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Rayfire Introduction
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Posted on August 5th, 2010
3D Studio Max


So i wanted to start learning Rayfire after seeing a demo of it online. What a fantastic plugin it is. But when i searched the net i found little information on how to use the Plugin itself. I did how ever come across some Video tutorials which weren'™t very good quality (Might have been my Codecs) Getting frustrated i opened up Rayfire and started playing around and its actually fairly easy to learn. So here I™m going to outline a VERY basic Animation just to get people used to what is what. So first off start By creating a basic Scene, Anything you like. Mine is Below



Part 2

Ok so here is the fun bit... the box across the other 2 boxes is going to be œglass or any other fragile object, it™s entirely up to you. And the other 2 boxes and the plane are going to be œinactive objects that don™t move at all, if we didn™t set them as inactive the whole scene would just drop. So first things first, open up your Rayfire plugin and make sure that the œphysX engine is selected under the Physics Tab like below




Right now select your Glass Box and click the Simulation Tab. When its open click the add button under the impact objects menu and your Glass box will appear in the selection area like below.




Now we need to break the glass before we animate it. So click the RayXplosion Tab and Select IRREGULAR for the Fragmentation type. The reason were doing this is because glass never brakes in the same way so when you select irregular it will cut all of the pieces out for you. Once you have done that click the œfragment impact objects button and wait whilst Rayfire works its Magic.



Part 3

So after your Fragmentation is done you should have something like below (press F4 to see edge






Now we need to set the scene around it to be static pieces so they don'€™t move or fall. So select the Plane at the bottom and the 2 boxes and in the physics Tab scroll down to Unyielding objects and click the add button and like before all 3 items will be added to the Unyielding objects menu and thus not move when we start the animation. Select all of your Glass Pieces and go back to the Physics Tab in Rayfire and scroll down to €œInactive objects€ and add all of the glass pieces to it. This make€™s the pieces of glass stay together until something hits it (or should do at least) you should have something like below. And remember to set the material to something you want like Glass, Rock ETC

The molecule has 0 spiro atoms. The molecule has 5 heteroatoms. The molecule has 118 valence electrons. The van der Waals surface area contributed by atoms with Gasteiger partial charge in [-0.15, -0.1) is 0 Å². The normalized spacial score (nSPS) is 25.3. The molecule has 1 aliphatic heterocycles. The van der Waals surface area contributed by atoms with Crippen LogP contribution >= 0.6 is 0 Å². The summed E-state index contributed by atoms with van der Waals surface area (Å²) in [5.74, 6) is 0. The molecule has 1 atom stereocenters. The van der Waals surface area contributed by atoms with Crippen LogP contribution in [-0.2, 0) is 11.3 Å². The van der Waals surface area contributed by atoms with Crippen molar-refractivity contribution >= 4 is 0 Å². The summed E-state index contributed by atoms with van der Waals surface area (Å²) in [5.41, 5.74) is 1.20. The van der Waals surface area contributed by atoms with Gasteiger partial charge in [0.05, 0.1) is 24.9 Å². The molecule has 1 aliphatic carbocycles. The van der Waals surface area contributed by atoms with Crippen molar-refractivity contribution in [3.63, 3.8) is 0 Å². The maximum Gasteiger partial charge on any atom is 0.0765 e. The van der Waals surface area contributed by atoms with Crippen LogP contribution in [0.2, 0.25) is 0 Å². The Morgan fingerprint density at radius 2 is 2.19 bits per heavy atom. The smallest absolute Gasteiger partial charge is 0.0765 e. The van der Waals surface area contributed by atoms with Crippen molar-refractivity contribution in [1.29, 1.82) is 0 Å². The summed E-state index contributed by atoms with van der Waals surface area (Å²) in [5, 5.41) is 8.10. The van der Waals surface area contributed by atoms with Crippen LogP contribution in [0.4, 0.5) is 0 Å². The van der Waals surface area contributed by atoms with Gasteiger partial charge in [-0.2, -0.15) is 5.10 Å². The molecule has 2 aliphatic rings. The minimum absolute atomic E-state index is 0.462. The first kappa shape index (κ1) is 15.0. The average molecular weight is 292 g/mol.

We are nearly coming to a close now so just a few more things need doing like making the Geosphere move. First though drag it down so it’s fairly close to our “glass” and then whilst the Geosphere is still selected click on the Simulation Tab and under the “impact objects” menu select Add, and that should make it so the Geosphere will fall. Here’s what mine looks like. Now if you go back to the Physics Tab and under “Physical Options” set your Gravity to 1.3 and then click the play button with the record symbol with it. This makes it so you can rewind it and re‐edit if you need to. Go back to frame one and you can add materials and lighting to make the scene prettier and your done, render the animation like you would any other. I hope you found this tutorial helpful and i hope my next makes things clearer. Hopefully the next tutorial will be on Bullet simulation.

Regards, Mike / Skino


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